Theoretical and Applied Genetics

, Volume 109, Issue 3, pp 543–551 | Cite as

Single nucleotide polymorphism, haplotype diversity and recombination in the Isa gene of barley

  • P. C. BundockEmail author
  • R. J. Henry
Original Paper


The Isa gene from barley—an intronless gene expressed in maternal tissues of the seed—has a likely role in defence against pathogens. The protein product—bi-functional α-amylase/subtilisin inhibitor—inhibits the seed’s own amylase in addition to the bacterial protease subtilisin and fungal xylanase. Sixteen barley genotypes were targeted to amplify and sequence the Isa gene region to detect sequence polymorphisms, since little is known about genetic diversity at this locus. A total of 80 single nucleotide polymorphisms (SNPs) and 23 indels were detected in 2,164 bp of sequence containing the Isa transcript, promoter and 3′ non-transcribed region (overall one SNP per 27 bp and one indel per 94 bp), with eight sequence-based haplotypes distinguishable amongst the 16 varieties. Sequencing a polymorphic region in the promoter in an additional 27 barley genotypes increased the number of sequence-based haplotypes discovered to 11. However there is low haplotype diversity amongst the cultivated barley varieties sampled, with most varieties represented by a single haplotype. There was minor amino acid diversity in the protein, with five out of ten SNP sites in the coding region predicted to produce amino acid substitutions. SNP analysis indicated a history of recombination events—a minimum of seven based on the initial eight haplotypes from the whole sequenced region. Most of the recombination events occurred in the highly polymorphic regions, the 3′ non-transcribed region and sequences flanking a microsatellite in the Isa promoter.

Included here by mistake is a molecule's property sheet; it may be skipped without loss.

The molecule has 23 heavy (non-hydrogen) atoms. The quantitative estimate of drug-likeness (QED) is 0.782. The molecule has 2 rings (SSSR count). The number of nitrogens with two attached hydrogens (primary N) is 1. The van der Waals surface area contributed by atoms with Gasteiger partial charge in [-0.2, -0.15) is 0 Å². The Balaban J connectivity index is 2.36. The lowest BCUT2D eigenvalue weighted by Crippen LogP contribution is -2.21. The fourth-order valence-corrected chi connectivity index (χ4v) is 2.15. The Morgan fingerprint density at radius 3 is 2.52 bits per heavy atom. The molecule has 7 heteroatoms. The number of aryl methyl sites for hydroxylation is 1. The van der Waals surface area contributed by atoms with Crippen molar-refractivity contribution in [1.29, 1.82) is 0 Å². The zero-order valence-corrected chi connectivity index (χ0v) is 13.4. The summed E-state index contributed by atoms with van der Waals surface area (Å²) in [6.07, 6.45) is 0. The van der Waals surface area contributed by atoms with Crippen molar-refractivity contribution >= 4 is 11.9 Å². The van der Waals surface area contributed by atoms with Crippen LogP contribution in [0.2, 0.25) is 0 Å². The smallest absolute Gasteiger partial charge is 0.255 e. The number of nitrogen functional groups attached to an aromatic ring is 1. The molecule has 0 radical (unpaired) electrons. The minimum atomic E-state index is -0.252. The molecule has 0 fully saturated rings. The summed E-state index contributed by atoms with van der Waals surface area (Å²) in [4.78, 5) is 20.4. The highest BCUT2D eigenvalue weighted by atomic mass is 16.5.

Recombination Event Wild Barley Barley Variety Single Nucleotide Polymorphism Site Endosperm Transfer Cell 
These keywords were added by machine and not by the authors. This process is experimental and the keywords may be updated as the learning algorithm improves.



We would like to acknowledge the contribution of Linh Nguyen for carrying out sequencing and allele sizing of the microsatellite region and Giovani Cordeiro for running RecMin.


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Copyright information

© Springer-Verlag 2004

Authors and Affiliations

  1. 1.Molecular Plant Breeding CRC, Centre for Plant Conservation GeneticsSouthern Cross UniversityLismoreAustralia

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